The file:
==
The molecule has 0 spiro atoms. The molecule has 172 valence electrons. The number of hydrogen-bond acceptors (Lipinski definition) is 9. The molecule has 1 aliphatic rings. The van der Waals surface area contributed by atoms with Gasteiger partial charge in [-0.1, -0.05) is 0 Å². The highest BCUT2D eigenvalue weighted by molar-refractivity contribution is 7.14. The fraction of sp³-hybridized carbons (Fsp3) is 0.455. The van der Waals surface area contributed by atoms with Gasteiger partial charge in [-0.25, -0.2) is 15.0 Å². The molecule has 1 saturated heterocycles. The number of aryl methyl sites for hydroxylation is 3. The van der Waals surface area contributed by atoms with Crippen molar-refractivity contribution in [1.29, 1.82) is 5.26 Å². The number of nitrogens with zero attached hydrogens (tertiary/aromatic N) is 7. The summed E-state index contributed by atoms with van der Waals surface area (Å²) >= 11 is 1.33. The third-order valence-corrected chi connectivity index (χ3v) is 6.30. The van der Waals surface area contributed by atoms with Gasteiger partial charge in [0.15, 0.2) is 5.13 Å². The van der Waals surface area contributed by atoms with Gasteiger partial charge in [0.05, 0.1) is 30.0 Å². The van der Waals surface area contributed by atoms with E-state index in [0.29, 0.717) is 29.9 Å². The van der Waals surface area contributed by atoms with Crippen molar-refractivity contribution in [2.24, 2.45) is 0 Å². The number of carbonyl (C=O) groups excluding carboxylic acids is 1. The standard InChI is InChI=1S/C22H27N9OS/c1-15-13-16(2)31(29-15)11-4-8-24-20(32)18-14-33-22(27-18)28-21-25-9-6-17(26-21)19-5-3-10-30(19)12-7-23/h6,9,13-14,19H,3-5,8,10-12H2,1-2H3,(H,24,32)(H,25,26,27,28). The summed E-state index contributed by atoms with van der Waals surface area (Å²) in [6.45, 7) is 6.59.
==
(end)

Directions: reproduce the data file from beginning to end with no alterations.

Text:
The molecule has 0 spiro atoms. The molecule has 172 valence electrons. The number of hydrogen-bond acceptors (Lipinski definition) is 9. The molecule has 1 aliphatic rings. The van der Waals surface area contributed by atoms with Gasteiger partial charge in [-0.1, -0.05) is 0 Å². The highest BCUT2D eigenvalue weighted by molar-refractivity contribution is 7.14. The fraction of sp³-hybridized carbons (Fsp3) is 0.455. The van der Waals surface area contributed by atoms with Gasteiger partial charge in [-0.25, -0.2) is 15.0 Å². The molecule has 1 saturated heterocycles. The number of aryl methyl sites for hydroxylation is 3. The van der Waals surface area contributed by atoms with Crippen molar-refractivity contribution in [1.29, 1.82) is 5.26 Å². The number of nitrogens with zero attached hydrogens (tertiary/aromatic N) is 7. The summed E-state index contributed by atoms with van der Waals surface area (Å²) >= 11 is 1.33. The third-order valence-corrected chi connectivity index (χ3v) is 6.30. The van der Waals surface area contributed by atoms with Gasteiger partial charge in [0.15, 0.2) is 5.13 Å². The van der Waals surface area contributed by atoms with Gasteiger partial charge in [0.05, 0.1) is 30.0 Å². The van der Waals surface area contributed by atoms with E-state index in [0.29, 0.717) is 29.9 Å². The van der Waals surface area contributed by atoms with Crippen molar-refractivity contribution in [2.24, 2.45) is 0 Å². The number of carbonyl (C=O) groups excluding carboxylic acids is 1. The standard InChI is InChI=1S/C22H27N9OS/c1-15-13-16(2)31(29-15)11-4-8-24-20(32)18-14-33-22(27-18)28-21-25-9-6-17(26-21)19-5-3-10-30(19)12-7-23/h6,9,13-14,19H,3-5,8,10-12H2,1-2H3,(H,24,32)(H,25,26,27,28). The summed E-state index contributed by atoms with van der Waals surface area (Å²) in [6.45, 7) is 6.59.